On the dark side of credit card fraud
Call it the Attack of the (Credit Card)
As you read this, a thief anywhere in
the world could be using a counterfeit credit card with your name
and account number on it.
Here's how he got it:
Someone, somewhere made an extra swipe
of your credit card. It could be a waiter or a store clerk or anyone
you've handed your credit card to for payment.
Instead of just charging your card, the
thief made an extra swipe of your credit card into a small hand-held
device known as a skimmer.
"Think of a skimmer as a net. It
takes information right off the card itself," says Brian Marr,
a spokesman for the U.S. Secret Service.
The skimmer pulls the data from your
card, giving the thief all the information needed to make a counterfeit
card. A skimmer can hold card data from hundreds of different credit
"Once this information has been
downloaded into a skimmer it can be downloaded into a computer and
e-mailed anywhere in the world," Marr says.
Credit card skimming has become a worldwide
problem. Card losses due to skimming exceed $1 billion a year.
"You're seeing this anywhere credit
cards are put into a point-of-sale database," Marr says. "With
technology, there's really no boundary."
Skimming and counterfeit credit card
scams are widespread in Europe, Asia and Latin America. They're
growing problems in the United States.
"A Far East factory will do as many
as 5,000 cards a night, and the next day those cards are in a suitcase
on the way to Europe," says George Wallner, chairman and chief
strategist at Hypercom Inc., a leading provider of point-of-sale
card payment terminals.
Smaller-scale skimming operations are
common as well. Consider this scam ring in Florida, in which seven
people were indicted in April.
Two waitresses skimmed a large number
of credit cards from an Orlando restaurant. The waitresses then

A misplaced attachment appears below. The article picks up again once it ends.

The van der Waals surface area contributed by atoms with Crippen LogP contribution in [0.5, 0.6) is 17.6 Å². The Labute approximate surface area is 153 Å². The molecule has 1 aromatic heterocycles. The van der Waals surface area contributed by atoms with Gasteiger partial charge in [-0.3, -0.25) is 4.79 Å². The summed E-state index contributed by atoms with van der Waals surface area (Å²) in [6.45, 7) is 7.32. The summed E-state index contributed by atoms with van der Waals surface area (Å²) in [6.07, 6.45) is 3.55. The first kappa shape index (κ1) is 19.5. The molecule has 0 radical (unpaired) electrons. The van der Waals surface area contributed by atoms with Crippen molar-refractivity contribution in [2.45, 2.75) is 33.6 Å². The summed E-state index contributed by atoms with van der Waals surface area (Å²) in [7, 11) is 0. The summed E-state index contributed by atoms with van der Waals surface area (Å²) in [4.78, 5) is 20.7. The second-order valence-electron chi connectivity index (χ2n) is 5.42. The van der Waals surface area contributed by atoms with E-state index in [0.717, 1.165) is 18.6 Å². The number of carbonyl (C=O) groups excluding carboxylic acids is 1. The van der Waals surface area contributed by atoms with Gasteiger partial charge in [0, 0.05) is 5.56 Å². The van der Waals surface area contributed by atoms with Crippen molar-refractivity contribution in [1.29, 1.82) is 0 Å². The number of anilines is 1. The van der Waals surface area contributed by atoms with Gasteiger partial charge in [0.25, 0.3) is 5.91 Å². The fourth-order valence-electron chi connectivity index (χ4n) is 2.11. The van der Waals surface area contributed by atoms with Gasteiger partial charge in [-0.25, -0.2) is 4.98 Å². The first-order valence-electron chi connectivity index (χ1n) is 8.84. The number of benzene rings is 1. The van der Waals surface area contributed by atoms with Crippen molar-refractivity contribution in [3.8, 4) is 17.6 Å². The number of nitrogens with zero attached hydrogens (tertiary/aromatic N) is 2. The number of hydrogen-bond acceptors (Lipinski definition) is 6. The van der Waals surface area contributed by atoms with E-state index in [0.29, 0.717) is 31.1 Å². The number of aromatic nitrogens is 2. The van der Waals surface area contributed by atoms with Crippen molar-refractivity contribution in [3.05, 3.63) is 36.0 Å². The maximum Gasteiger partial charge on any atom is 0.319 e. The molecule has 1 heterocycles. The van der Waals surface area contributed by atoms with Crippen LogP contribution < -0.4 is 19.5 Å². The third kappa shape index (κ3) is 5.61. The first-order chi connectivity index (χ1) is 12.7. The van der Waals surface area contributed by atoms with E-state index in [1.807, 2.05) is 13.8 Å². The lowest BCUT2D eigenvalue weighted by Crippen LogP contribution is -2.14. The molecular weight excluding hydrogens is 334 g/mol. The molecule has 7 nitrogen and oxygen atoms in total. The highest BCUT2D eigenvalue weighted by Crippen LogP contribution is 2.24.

sold the credit data to a middleman who sold the information to
a group making counterfeit credit cards in Miami.
"Technology giveth and technology
taketh away, and we're seeing the dark side of some of that,"
says Robert Finkbeiner, an assistant statewide prosecutor in Orlando,
Fla. "It's a pretty insidious thing."
Ten years ago, skimming was much less common. Skimmers were too
bulky to carry around and had to be hidden under counters.
Smaller skimmers, roughly the size of
a pager, hit the scene two or three years ago. These skimmers are
easy to carry, easy to hide and easy to buy.
"A few years ago you had to make
a skimmer yourself. Now you can go out on the Internet and buy one,"
says Lou Struett, executive vice president of Magtek, a manufacturer
of magnetic stripe card readers.
Everything needed to pull off this crime
is available on the Internet. A skimmer costs about $300, and the
equipment to make a counterfeit credit card costs about $5,000 to
If all this weren't bad enough, there's
another kind of skimming going on as well. A thief slips a small,
skimming bug into an older credit card terminal. The bug pulls credit
card data from the terminal. A few days later the thief removes
"The bad guy comes and take out